Well, as close to nothing as is feasible. There is lots of work leaving (or arriving at) port with ropes to tend to, sails to hoist, fenders to stow away and auto-pilots to set, but that takes all of ten to fifteen minutes if you really try hard to savor the tasks and move with sloth-like speed.
So, what happens next?
I may be giving away a trade secret here but I suspect that most skippers just try to look confidently busy…
My own strategy is to play around with my hand-held GPS making an indefinite series of unnecessary 3 degree course corrections at the tiller-pilot. I follow this up with occasional visits to the navigation table where I scribble brief log entries like so:
Time Order Steer Log Wind & Weather Baro Fix Remarks
01:30 230° 230° 81.8 NW F2 Choppy 1019 49°15′ – 003°30′ Warship!
Moving about from one seating arrangement to another is also a favourite pastime of mine. My behind can really only take so many hours in any one position, so having a short lie down below deck with occasional “Jack-in-the-box” style getting up to look outside, features prominently in my “things to do at sea” repertoire.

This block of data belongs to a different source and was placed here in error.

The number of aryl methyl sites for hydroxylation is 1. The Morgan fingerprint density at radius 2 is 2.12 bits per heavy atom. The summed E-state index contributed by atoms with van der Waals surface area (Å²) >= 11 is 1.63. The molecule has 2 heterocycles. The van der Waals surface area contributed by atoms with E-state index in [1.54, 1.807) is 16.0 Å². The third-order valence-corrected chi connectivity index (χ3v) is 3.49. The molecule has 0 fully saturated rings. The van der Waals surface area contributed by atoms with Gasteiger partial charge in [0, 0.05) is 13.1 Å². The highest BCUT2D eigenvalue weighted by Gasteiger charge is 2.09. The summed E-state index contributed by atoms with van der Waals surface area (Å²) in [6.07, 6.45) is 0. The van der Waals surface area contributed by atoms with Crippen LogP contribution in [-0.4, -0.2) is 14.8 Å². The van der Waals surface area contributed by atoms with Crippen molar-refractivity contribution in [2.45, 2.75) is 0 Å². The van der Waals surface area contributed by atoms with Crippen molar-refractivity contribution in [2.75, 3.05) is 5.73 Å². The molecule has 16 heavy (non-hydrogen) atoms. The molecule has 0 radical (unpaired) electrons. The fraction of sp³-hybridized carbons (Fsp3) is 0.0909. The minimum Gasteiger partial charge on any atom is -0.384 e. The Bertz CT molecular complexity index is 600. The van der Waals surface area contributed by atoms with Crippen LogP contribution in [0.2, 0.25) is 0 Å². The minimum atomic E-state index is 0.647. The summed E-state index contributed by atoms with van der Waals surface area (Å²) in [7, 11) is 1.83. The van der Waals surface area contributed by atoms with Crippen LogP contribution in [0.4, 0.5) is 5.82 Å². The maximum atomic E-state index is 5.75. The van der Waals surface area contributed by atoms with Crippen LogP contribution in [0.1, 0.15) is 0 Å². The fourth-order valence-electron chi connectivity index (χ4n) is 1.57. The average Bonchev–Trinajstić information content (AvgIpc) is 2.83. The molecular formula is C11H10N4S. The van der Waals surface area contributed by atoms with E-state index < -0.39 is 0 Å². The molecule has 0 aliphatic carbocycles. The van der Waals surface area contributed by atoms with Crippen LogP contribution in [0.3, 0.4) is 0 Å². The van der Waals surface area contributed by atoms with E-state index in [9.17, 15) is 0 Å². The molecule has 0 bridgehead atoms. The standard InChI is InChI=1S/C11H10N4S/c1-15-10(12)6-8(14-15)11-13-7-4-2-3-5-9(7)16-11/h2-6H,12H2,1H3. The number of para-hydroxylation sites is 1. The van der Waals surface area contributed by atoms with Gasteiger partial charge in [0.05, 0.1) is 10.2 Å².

If it’s not too rough, I have a go at cooking… On route this mostly involves adding more of whatever I have (rice, potatoes, broccoli, or anything else that might go off soon due to the lack of refrigeration), into yesterdays unfinished stew, then boiling it to kingdom come. Kills anything that was attempting to grow in there of its own accord and keeps me warm. After several days, if I still think it might spontaneously crawl out of the pot despite regular high temperature disinfection, I add lots of hot chili or Indian spices for good measure. Let’s see what can live through that!
Ah yes, keeping warm, another great sailing pastime up north. As it gets late, surprise surprise, it gets cold, and I have to keep adding layers of clothing if I am to stave off pneumonia. Usually by 4am I am twice the girth I was during daylight hours and layered like a babushka doll!